Introvert: How to make being an introvert a superpower?

The dictionary definition of being an introvert is “a person predominantly concerned with their own thoughts and feelings rather than with external things.” But is that really the case? Over the years, I’ve done multiple tests including the Myers-Brigg personality questionnaire, which all pointed out my introversion. Being an INFJ apparently means that despite craving my own space, I love to help others.

So how do we make being an introvert a superpower?

Thanks to the following guests for participating:

Michael Brian McDonnell, coach, entrepreneur, and author of My Introvert Journey To Being Visible: Join me on my journey from hiding in the shadows full of fear to Sky TV and beyond. Here is the full interview:

Chourouk Gorrab, Co-founder and Head of Communications & Partnerships for The Spill Mag.

Here are some of the resources from the show:

Susan Cain at a TED Talk:

Michaela Chung speaks to 2Questions.TV.

Books looked at this week:

Michael Brian McDonnell: My Introvert Journey To Being Visible: Join me on my journey from hiding in the shadows full of fear to Sky TV and beyond

Susan Cain: Quiet: The Power of Introverts in a World That Can’t Stop Talking

Michaela Chung: The Irresistible Introvert: Harness the Power of Quiet Charisma in a Loud World

PS. I do not receive commission for reviewing books and talks.

Transcription

Exploring how we can master ourselves by looking at how experts say it is possible with your host Suswati Basu.

Intro music

Welcome to episode 18 of How To Be…with me Suswati as your timid presenter, guiding you through life’s tricky skills by taking this learning journey with you.

Over the years, I’ve done multiple tests which all point out that I am an introvert. Anyone familiar with the Myers-Briggs test, an introspective self-report questionnaire, knows that it can give an interesting overview of yourself. I’m apparently an INFJ, which means I’m introverted but like to help people. This seems like a bit of a paradox given how much I hate public speaking and the general lack of self-confidence. So how do we make being an introvert a superpower?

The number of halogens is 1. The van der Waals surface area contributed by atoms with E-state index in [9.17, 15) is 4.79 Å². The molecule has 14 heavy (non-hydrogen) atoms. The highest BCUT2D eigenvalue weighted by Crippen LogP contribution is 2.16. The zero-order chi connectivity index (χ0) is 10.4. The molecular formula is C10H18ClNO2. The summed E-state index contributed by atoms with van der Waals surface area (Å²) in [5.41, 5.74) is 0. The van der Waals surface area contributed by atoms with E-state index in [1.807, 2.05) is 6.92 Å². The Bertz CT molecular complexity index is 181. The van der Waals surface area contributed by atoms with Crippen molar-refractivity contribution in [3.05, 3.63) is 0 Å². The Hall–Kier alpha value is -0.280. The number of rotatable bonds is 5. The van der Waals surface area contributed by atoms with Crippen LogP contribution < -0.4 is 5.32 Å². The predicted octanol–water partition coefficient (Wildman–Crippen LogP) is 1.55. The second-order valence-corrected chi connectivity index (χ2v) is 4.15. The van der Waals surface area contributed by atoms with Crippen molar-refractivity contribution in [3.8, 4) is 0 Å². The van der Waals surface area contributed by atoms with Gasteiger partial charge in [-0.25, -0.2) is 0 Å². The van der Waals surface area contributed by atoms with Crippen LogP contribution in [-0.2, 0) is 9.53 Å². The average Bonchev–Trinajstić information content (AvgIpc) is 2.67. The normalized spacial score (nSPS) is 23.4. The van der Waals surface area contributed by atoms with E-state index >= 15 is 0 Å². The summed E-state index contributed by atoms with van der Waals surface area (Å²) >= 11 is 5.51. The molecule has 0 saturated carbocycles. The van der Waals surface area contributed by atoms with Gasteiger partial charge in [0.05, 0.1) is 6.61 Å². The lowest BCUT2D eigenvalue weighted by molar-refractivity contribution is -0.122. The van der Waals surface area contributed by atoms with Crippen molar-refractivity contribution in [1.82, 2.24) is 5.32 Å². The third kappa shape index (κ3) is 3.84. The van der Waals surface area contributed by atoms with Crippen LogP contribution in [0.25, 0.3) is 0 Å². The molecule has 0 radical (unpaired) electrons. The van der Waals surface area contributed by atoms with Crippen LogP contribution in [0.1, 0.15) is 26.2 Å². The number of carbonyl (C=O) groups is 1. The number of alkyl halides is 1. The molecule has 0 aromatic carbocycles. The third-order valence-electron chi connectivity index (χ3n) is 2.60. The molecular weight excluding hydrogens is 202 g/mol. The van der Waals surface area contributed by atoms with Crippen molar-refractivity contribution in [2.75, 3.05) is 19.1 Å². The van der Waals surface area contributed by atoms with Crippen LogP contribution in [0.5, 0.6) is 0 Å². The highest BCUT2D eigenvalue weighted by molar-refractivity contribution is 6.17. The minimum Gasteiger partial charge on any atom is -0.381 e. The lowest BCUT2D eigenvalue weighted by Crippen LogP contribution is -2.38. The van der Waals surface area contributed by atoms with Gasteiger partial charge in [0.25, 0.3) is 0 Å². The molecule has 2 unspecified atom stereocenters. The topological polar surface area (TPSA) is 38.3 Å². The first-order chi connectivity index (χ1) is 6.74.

I spoke to author, coach, and award-winning entrepreneur Michael Brian McDonnell this week on his book My Introvert Journey To Being Visible: Join me on my journey from hiding in the shadows full of fear to Sky TV and beyond. McDonnell lives with the lifelong condition cystic fibrosis among other conditions so I could definitely empathise. After a childhood of being isolated, McDonnell tells me how he was able to overcome it and find the full interview on www.howtobe247.com.

MICHAEL BRIAN MCDONNELL

McDonnell says being an introvert doesn’t mean you can’t be visible, in fact some of the biggest names in the world were introverts. Albert Einstein, Rosa Parks, Bill Gates, and even director Steven Spielberg are apparently all known introverts so we may be in good company.

He also says there is a lot of fear associated with taking leaps as an introvert. Using his own experiences of public speaking, which terrified him as well, McDonnell says sometimes you have to feel the fear and do it anyway. You also have to create the situations for you test yourself, and it can take more effort and action than you think to do something.

He adds one of the most important conversations that ever broke him out of his mould was that as soon as he realised that he can do many things -he can do anything he put his mind to- and that the only limit was his imagination. This includes getting on stage and holding talks.